Updated: Feb 12, 2021
Well, this post is a long time coming! With twin toddlers, I've slowed down a lot with posting articles. But I'm starting to have a *little* bit more free time to share my thoughts and kitchen adventures.
I've ordered seeds for this year's big garden. Coming up in the blog chute, I want to share about my favorite way to store your garden seeds. I am a bit of a seed hoarder, so I have a big collection. I've finally gotten organized and made a list of all of my seeds and year they were bought, and what variety they are! Since I did that, it was easy to order the right seeds that I was low on or missing for this year. How nice to have that ready for gardening2020!
I will plant asparagus seeds, parsley, (root) sweet potatoes, peppers, and storage onion seeds tomorrow in some of my newly cleaned flats. I cannot wait for the first onion or bunch of parsley from the garden!
My last sourdough article was about how to make your own sourdough starter. So if you have already done that then we can move on to the next step: Mixing bread dough.
This is my favorite sourdough recipe.
Some folks like to weigh their flour and water (with a digital scale), and that does give you very good results...but I feel like it complicates things. Most people love simplicity and ease, and I'm one of them.
There are two ways to maintain your sourdough starter:
Keep it on the kitchen counter and feed it twice per day.
Store it in the fridge and feed it one day ahead of time before baking your bread. You need to feed it about every 10 days to keep it healthy if it is stored in the fridge.
Step 1: Twenty-four hours before starting to mix your bread dough, you need to take your starter out of the fridge and feed it. This involves throwing out all except for 1/4 cup (or using the excess for sourdough crackers/pancakes, etc). Then mix in 1/2 cup of room temp water and 1 cup of white flour with the remaining starter in your jar.
Step 2: Wait until your starter gets frothy and bubbly, which can take anywhere from 4 hours to 12 hours depending on your house temperature. If you're not sure, do a test run (feed it once 48hrs ahead of dough mixing), then feed it again the next day and use that batch for your bread mixture.
Step 3: Once your starter is frothy (you can test its readiness by putting a small spoonful in a cup of water and if it floats, it's ready!) - then you can start the Sourdough recipe as follows:
Rosemary's Super Delish Sourdough Recipe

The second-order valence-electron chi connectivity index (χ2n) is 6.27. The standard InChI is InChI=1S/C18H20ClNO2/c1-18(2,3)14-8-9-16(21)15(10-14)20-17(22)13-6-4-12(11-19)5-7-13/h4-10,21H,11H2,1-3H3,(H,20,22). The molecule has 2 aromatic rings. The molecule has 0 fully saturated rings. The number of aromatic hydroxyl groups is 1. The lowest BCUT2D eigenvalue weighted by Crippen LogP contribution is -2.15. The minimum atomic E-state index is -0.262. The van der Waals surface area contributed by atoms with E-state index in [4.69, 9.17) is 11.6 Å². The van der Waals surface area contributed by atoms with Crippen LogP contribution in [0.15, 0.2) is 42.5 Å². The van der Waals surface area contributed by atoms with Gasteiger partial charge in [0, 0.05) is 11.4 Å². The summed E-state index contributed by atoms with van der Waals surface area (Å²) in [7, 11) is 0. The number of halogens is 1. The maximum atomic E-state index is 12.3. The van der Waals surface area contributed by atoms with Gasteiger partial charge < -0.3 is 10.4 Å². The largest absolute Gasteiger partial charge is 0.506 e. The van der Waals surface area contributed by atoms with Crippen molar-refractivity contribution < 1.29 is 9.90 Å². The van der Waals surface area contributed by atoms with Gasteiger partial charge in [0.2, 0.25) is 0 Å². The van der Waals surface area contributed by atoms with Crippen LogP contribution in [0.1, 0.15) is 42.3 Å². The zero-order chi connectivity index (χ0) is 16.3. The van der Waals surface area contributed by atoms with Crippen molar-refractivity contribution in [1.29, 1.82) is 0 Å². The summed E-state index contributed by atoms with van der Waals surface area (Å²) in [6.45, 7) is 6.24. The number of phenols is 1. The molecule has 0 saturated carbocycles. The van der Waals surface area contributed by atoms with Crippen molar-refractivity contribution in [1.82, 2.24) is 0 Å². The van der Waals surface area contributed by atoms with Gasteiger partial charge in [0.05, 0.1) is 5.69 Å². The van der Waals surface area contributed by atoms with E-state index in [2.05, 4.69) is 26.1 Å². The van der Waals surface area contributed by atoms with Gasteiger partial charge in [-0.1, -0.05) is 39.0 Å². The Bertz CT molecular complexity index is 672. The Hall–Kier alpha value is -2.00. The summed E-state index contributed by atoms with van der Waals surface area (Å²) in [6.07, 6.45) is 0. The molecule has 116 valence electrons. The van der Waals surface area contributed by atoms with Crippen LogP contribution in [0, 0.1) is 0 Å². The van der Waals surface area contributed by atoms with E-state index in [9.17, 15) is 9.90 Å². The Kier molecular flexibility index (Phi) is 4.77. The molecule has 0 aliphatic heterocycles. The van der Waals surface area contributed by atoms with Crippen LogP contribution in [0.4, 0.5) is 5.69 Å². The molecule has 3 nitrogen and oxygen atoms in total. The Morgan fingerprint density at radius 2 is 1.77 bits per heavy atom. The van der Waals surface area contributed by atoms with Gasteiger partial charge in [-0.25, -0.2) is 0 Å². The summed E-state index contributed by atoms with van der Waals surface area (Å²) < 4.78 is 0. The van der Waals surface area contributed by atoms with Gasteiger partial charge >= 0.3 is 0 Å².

1 cup of bubbling sourdough starter
6 cups of whole wheat flour or a mixture of white and wheat
2 3/4 cups of room temperature filtered water + 1/4 cup water
1 Tbsp Sea Salt
If you are using a big cast-iron Dutch oven to bake in, mix the following ingredients in one big bowl. If you are using loaf pans, divide the ingredients equally in two separate bowls. In a large bowl (preferably with a lid), pour in the 2 3/4 cup of water, and then the starter. Mix these thoroughly. Then add the flour. Mix the flour in thoroughly with your hands. It gets messy, but keep at it until all of the flour is mixed in. If it is super sticky and watery, put a little flour in. If it's really hard to mix, add a tablespoon or so of water. It should be gooey and sticky like really thick brownie batter.
Feed your starter and put it back in the fridge for next time.
Cover the dough bowl, and put it aside for 1 hour at room temp. Then add the salt and 1/4 cup water to the mixture by "kneading" or squishing it inside the bowl. Do this however you like, but just be sure the salt is mixed in thoroughly. I usually just kind of fold it in by pulling the dough up over itself and rotating the bowl as I do it.
Now cover the bowl(s) and let them rest for 8+ hours or until bubbly and doubled in size. You can help speed this up by putting it in the oven with the light on.
Set your oven to 450 degrees F. Place the Dutch oven in the oven while it is pre-heating. If you are using loaf pans, don't put them in the oven ahead of time. Take the Dutch oven out once the oven is at temp. Be careful and don't bump your arms on the sides as you empty the dough into the Dutch oven. You don't need oil or wax paper. You can optionally do a few sideways slashes with a very sharp knife to help with rising. Then place the lid on the Dutch oven and place the whole thing in the oven. Loaf pans will bake the bread just fine, but the crumb will be a little more tough. With your loaf pan, you ned to oil it or use wax paper lining.
After 15 minutes of baking, you need to remove the Dutch oven lid. Then resume baking for 45 minutes at 400 degrees F. If you are at a high altitude, you might need to bake as much as 80 minutes in total. If using loaf pans, bake at 450 degrees for 15 minutes, and then lower heat to 400 degrees for 45 minutes.
Remove from the oven, and let cool on the counter for about 15 minutes. Then dump the bread out on a cooling rack. It is best to let it cool completely before slicing it. But I've never been able to accomplish this as the loaf is half eaten before it's even warm! Slather with some lovely grass-fed butter or your favorite spread
I'm working on a Pictoral Step-by-Step Recipe for Sourdough with about 5 different flavor variations! If you want this for yourself, sign up for my Monthly Membership. Sourdough can be tough to master at first, and when I first started making it, it was helpful to have pictures showing exactly what each step looks like.
What's the Monthly Membership all about?
Every month, I will post new recipes, videos, and e-books for living a pure and healthy life. I've built up a big library of goodies so I felt it was the right time for this! You can choose
Very affordable $7/month for just Recipes + Cooking Instruction & Tips
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